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We’re Not Free to Define ‘Elitism’ as We Please



From 2011 to 2012, I served as the MOE policy officer in charge of the Direct
Schools Admissions (DSA) Scheme, and by virtue of that experience, I dare
say that there are only a handful of people in Singapore who knows more
about DSA than me. In 2004, then-Minister of Education Tharman
Shanmugaratnam announced the formation of the DSA scheme (although it
was not named yet then) in order to “arouse a passion among our young for
knowledge and learning that carries through life” and to “accept and promote
more diverse measures of merit” [1].

Year after year, reviews on the DSA reported overwhelming positive response
from both schools and parents. Backed up by such positive response, the
number of schools participating in the DSA as well as the percentage of
students admitted through DSA was expanded. In the eyes of many, DSA was
seen as a huge policy success. This was 14 years ago. Today, ask any
teacher, parent or student about whether DSA has REALLY changed their
“definition of merit” to include non-academic credentials, you would almost
certainly get a good laugh in return.

The DSA has failed Tharman’s vision. The definition of “merit” is not so easily
redefined. In the same vein, the definition of “elite” is also not so easily

There have been some attempt to save RI from the brand of “elitism”, mostly
by redefining what we mean by “elite”, either to mean “only the rich”, or to
mean “those who excel in ANYTHING, including sports, arts and leadership
(maybe even character)”. Both camps have good intentions in their re-
definitions, but just like Tharman had good intentions when he attempted to
redefine “merit”, good intentions don’t really matter. A few [2] have already
called out how disingenuous it is to try and disentangle “elitism” from
“meritocracy”. In academic literature, there is a wealth of material linking
meritocracy/elitism to systemic inequality (see Appendix B for a small sample),
and others have pointed out that simple anecdotes of taxi-driver children
becoming President Scholars as mere rhetoric [3].

As an educator, I would like to make a new contribution: I would like to point

out 3 ways in which meritocracy/elitism has significant real-life impact on the
psychology of students (and really the whole of Singapore society), and this
impact will persist no matter what kind of definition of “elitism” you feel like

Shame, Performance Anxiety and Validation-Neediness

Our students are subjected to environments where they develop high

amounts of shame when they fail to perform academically. Even for high

performing students, I have observed high amounts of anxiety due to fear of
failing to perform (either academically or in CCAs), and this is because our
children can only feel validated by their performance, and are seldom, if ever,
validated just for being themselves. As a response to their shame, many
students develop a sense of neediness where impressing other people (so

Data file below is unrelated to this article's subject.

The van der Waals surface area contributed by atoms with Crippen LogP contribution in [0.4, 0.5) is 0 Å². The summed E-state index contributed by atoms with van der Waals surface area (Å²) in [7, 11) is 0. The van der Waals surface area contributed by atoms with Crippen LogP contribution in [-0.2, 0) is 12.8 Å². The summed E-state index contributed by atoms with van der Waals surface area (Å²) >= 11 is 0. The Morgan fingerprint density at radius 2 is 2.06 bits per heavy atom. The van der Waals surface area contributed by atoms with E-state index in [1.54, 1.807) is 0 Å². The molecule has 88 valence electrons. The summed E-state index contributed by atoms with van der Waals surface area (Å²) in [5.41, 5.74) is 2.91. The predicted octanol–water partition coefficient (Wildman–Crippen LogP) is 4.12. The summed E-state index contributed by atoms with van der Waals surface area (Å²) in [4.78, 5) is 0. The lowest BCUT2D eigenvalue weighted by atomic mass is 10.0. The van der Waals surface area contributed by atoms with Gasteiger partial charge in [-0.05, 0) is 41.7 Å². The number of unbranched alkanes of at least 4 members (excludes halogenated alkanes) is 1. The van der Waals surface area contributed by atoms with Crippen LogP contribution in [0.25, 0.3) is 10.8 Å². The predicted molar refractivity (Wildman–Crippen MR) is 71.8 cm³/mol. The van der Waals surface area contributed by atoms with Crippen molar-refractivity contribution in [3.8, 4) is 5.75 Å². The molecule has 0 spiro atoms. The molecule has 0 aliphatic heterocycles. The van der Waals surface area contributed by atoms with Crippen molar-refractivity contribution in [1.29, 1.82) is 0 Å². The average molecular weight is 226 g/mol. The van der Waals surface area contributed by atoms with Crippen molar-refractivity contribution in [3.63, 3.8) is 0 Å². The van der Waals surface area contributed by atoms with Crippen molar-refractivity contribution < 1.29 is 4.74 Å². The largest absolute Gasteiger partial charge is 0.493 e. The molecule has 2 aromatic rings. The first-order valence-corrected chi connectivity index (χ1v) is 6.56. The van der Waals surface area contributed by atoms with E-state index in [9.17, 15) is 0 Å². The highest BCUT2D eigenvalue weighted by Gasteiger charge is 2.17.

that they can be validated) becomes the main purpose of their life. For many
parents, they label all these symptoms as “stress”, but really it's much more
complex and dangerous than that.

I am not a psychologist, but there is much public information available on how

shaming children is very very bad for their mental health, and this has strong
links to conditions such as depression, anxiety disorder and aggression [4].
The only reason why educators don’t seem to acknowledge this is that the
vast majority of students are already depressed and anxious, and it has
become normalised as what it means to be a student in Singapore. Teachers
may even reinforce this by labelling healthily self-assured children as “lacking
drive” or even “lazy”. Furthermore, I would like to argue that the issues of
performance anxiety and validation-neediness persist all the way into
adulthood, and shape much of Singapore society today.

Perhaps this is more a product of our Asian (and particularly Chinese) culture
of parenting, but this is certainly exacerbated by our meritocratic exam-centric
culture which our children are immersed in. Even for children whose parents
have deliberately never shamed them, they still spend an extraordinary
amount of time immersed in a school culture where validation only exists in
the form of performance achievement. It is about time our schools own up that
their own classroom practices damage the mental health of children.

Normalisation of Condescension

Do you remember the comic about two mothers talking to their children about
the road sweeper? Then-Minister of Education Ng Chee Meng was so moved
by this comic that he shared it on his Facebook [5]. Although the second
mother was certainly more admirable than the first, what very few people
realised that the second mother was also guilty of condescension, and was
judging an individual as pitiful (and thus, of low dignity) on the basis of his
vocation alone. A truly admirable mother would befriend the road sweeper
together with the child, and teach the child to treat him with as much dignity
and respect as she should any other adult.

Meritocracy is a sorting mechanism, but it is not JUST a sorting mechanism.

It’s one which carries with it an ethical narrative - whether or not you win or
lose, you get what you deserve. And because you get what you deserve,
losers have no right to demand any rewards AND (a silent implication)